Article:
Staff Publications

Staff Publications

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    'Staff publications' is the digital repository of Wageningen University & Research

    'Staff publications' contains references to publications authored by Wageningen University staff from 1976 onward.

    Publications authored by the staff of the Research Institutes are available from 1995 onwards.

    Full text documents are added when available. The database is updated daily and currently holds about 240,000 items, of which 72,000 in open access.

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Record number 430883
Title The efficient global primitive equation climate model SPEEDO V2.0
Author(s) Severijns, C.A.; Hazeleger, W.
Source Geoscientific Model Development 3 (2010). - ISSN 1991-959X - p. 105 - 122.
Department(s) Meteorology and Air Quality
Publication type Refereed Article in a scientific journal
Publication year 2010
Keyword(s) north-atlantic oscillation - ocean circulation - thermohaline circulation - intermediate complexity - tropical pacific - in-situ - system - variability - simulations - sensitivity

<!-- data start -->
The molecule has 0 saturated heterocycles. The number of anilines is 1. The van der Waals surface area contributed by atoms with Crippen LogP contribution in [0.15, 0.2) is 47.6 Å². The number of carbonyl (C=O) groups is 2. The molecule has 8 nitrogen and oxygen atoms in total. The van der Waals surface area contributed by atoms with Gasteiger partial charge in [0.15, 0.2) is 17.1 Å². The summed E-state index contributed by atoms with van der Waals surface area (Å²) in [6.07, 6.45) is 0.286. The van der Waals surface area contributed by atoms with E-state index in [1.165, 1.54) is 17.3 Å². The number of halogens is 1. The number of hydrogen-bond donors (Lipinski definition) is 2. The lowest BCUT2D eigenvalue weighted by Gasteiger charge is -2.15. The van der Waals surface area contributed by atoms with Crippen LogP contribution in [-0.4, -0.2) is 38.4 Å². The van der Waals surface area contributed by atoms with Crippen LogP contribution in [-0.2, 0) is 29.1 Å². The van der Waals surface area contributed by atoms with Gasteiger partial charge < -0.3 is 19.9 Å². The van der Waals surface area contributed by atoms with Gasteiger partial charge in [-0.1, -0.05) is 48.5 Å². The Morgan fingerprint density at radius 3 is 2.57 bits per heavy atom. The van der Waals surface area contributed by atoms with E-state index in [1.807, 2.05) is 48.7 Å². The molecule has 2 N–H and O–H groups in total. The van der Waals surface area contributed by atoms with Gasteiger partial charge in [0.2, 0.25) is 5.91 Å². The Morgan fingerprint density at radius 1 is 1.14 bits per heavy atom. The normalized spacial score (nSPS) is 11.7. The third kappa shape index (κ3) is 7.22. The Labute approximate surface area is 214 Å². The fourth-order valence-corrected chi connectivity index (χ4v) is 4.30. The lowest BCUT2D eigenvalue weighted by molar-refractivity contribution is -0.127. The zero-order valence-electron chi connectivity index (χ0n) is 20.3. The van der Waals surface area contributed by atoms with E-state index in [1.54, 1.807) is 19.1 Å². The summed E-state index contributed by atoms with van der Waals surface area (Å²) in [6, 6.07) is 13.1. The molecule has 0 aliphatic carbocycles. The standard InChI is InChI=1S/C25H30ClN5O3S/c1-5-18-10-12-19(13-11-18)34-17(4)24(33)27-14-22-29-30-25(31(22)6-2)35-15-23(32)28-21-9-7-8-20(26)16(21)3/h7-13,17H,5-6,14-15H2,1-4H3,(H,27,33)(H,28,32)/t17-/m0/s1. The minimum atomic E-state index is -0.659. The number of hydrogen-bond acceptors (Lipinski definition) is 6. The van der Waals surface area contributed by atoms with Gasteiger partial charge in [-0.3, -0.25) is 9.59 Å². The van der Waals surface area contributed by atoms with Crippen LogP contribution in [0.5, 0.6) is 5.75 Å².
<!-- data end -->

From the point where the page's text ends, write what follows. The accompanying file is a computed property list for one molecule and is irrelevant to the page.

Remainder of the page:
Abstract The efficient primitive-equation coupled atmosphere-ocean model SPEEDO V2.0 is presented. The model includes an interactive sea-ice and land component. SPEEDO is a global earth system model of intermediate complexity. It has a horizontal resolution of T30 (triangular truncation at wave number 30) and 8 vertical layers in the atmosphere, and a horizontal resolution of 2 degrees and 20 levels in the ocean. The parameterisations in SPEEDO are developed in such a way that it is a fast model suitable for large ensembles or long runs (of O(104) years) on a typical current workstation. The model has no flux correction. We compare the mean state and inter-annual variability of the model with observational fields of the atmosphere and ocean. In particular the atmospheric circulation, the midlatitude patterns of variability and teleconnections from the tropics are well simulated. To show the capabilities of the model, we performed a long control run and an ensemble experiment with enhanced greenhouse gases. The long control run shows that the model is stable. CO2 doubling and future climate change scenario experiments show a climate sensitivity of 1.84KW-1m2, which is within the range of state-of-the-art climate models. The spatial response patterns are comparable to state-of-the-art, higher resolution models. However, for very high greenhouse gas concentrations the parameterisations are not valid. We conclude that the model is suitable for past, current and future climate simulations and for exploring wide parameter ranges and mechanisms of variability. However, as with any model, users should be careful when using the model beyond the range of physical realism of the parameterisations and model setup.
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